Home » Intelligent Design » Defoliating Darwinism

Defoliating Darwinism

This is a FYI post. As I’m given to say: another day, another bad day for Darwinism.

Years ago, it became apparent that with whole gene analysis (WGA), either the case for, or against Darwinism, and vice-versa, would happen. Population genetics looks at very small part of the genome, a limitation that is obviated through WGA. And, so, ‘new discoveries’ are happening. In this particular case, it has to do with angiosperms (flowering plants).

What they’ve found is that new features appear early on in its phylogeny, and then, only later, is there great speciation, or diversification. This is pretty much OPPOSITE of Darwinian expectations. Darwin would presumably argue that through diversification of species, little-bit by little-bit, some new feature would emerge, and, with that new feature, a new genus, or a new family would be detected. They’re finding it’s the other way around. Looks like Darwinism is losing.

Here’s a wonderful quote:

“Evolution is not what we previously thought,” said Smith, who works in the laboratory of Brown biologist Casey Dunn. “It’s not as if you get a flower, and speciation (rapidly) occurs. There is a lag. Something else is happening. There is a phase of product development, so to speak.”

And another:

“During the early evolution of these groups,” Smith said, “there is the development of features that we often recognize to identify these groups visually, but they don’t begin to speciate rapidly until after the development of the features.”

AD,ABDFD

  • Delicious
  • Facebook
  • Reddit
  • StumbleUpon
  • Twitter
  • RSS Feed

5 Responses to Defoliating Darwinism

  1. It is as if in the early stages the flower had scaffolding or outside support of somekind to get a foothold before it was exposed to selection pressures.

  2. What they’ve found is that new features appear early on in its phylogeny, and then, only later, is there great speciation, or diversification.

    That’s pretty much what I would expect. But then, I don’t claim to be a Darwinist.

  3. Neil:

    I’m not sure what to make of your comment.

    Let me say this. If you’re familiar with the ONLY diagram that appears in “Origins”, the supposed “Tree of Life”, then you would trace out, over time, all these bifurcations on the tree; and, with sufficient time, that is, sufficient generations, and sufficient branching events, noticeable differences would arise: viz., ” . . .development of features that we often recognize to identify these groups visually, . . ..” Darwin would have assume that most of the intermediates would be wiped away through imperfect preservation of fossils, leaving just the tips of the branches.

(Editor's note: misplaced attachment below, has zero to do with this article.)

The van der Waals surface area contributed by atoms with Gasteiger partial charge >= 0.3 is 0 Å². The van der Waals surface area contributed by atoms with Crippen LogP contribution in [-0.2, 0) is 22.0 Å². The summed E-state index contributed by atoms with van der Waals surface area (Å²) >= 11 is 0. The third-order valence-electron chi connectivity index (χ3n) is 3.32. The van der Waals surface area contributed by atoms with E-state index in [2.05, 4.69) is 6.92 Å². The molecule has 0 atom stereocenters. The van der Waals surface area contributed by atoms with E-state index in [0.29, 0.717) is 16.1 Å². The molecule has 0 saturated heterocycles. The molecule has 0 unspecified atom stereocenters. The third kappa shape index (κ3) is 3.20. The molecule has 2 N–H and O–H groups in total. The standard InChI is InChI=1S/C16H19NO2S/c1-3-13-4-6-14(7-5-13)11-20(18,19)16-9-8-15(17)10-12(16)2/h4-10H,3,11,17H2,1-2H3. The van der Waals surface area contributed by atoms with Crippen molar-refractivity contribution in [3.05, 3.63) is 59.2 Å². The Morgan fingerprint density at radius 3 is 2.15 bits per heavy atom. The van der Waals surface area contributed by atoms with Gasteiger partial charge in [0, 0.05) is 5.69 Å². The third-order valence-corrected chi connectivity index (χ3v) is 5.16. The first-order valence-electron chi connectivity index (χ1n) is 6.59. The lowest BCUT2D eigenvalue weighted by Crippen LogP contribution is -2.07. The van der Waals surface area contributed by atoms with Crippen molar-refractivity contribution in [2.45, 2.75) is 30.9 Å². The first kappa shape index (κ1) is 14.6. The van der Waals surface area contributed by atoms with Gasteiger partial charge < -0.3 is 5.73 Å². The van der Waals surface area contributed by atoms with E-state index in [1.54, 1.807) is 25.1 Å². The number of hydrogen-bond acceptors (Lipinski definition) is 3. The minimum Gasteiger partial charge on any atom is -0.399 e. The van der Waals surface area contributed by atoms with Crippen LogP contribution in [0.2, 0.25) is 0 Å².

What these scientists are reporting is that you have bifurcations taking place right at the beginning which, themselves, are ALREADY establishing phylogenetic differences. They’re describing a “nested heirarchy”; which also Darwin does; but, as they say, “evolution is not what we previously thought.” Why? Because Darwin’s “nested heirarchy” happens because lots of branches, and evoutionary fits and starts, have been “trimmed away”. But here we see nothing being trimmed away. And, of course, since this is so, there are NO intermediates—which is, of course, what the fossil record tells us.

    This makes Darwinism an argument from ignorance in comparison with simple, direct “branching” events. Thus, Darwinian “gradualism” becomes no more than a myth.

  4. My expectation is that genetic variation would mostly lead to greater genetic diversity within the breeding population, so that there would usually not be speciation just because of genetic innovation. However, the environment also changes over time, and it will sometimes happen that some of the variants within a population can exploit features in the changed environment. When that happens, there is likely to be explosive growth of that variant into a new niche. And that’s about when speciation would occur. It would leave a fossil record of punctuated equilibria, even though the genetic change was still gradual.

  5. Neil:

    If I understand you correctly, then there appears to be this problem:

    You seem to be suggesting that as time moves forward, genetic change slowly happens and accumulates, but not speciation. Then, when environmental change happens, coming as it does after a long period of time, speciation then takes place.

    But these scientists are saying that in a short period of time speciation takes place, and then only after a long period of time does radiation take place—that is, an explosion of forms.

    Remember, they say: “Evolution is not what we previously thought.”

Leave a Reply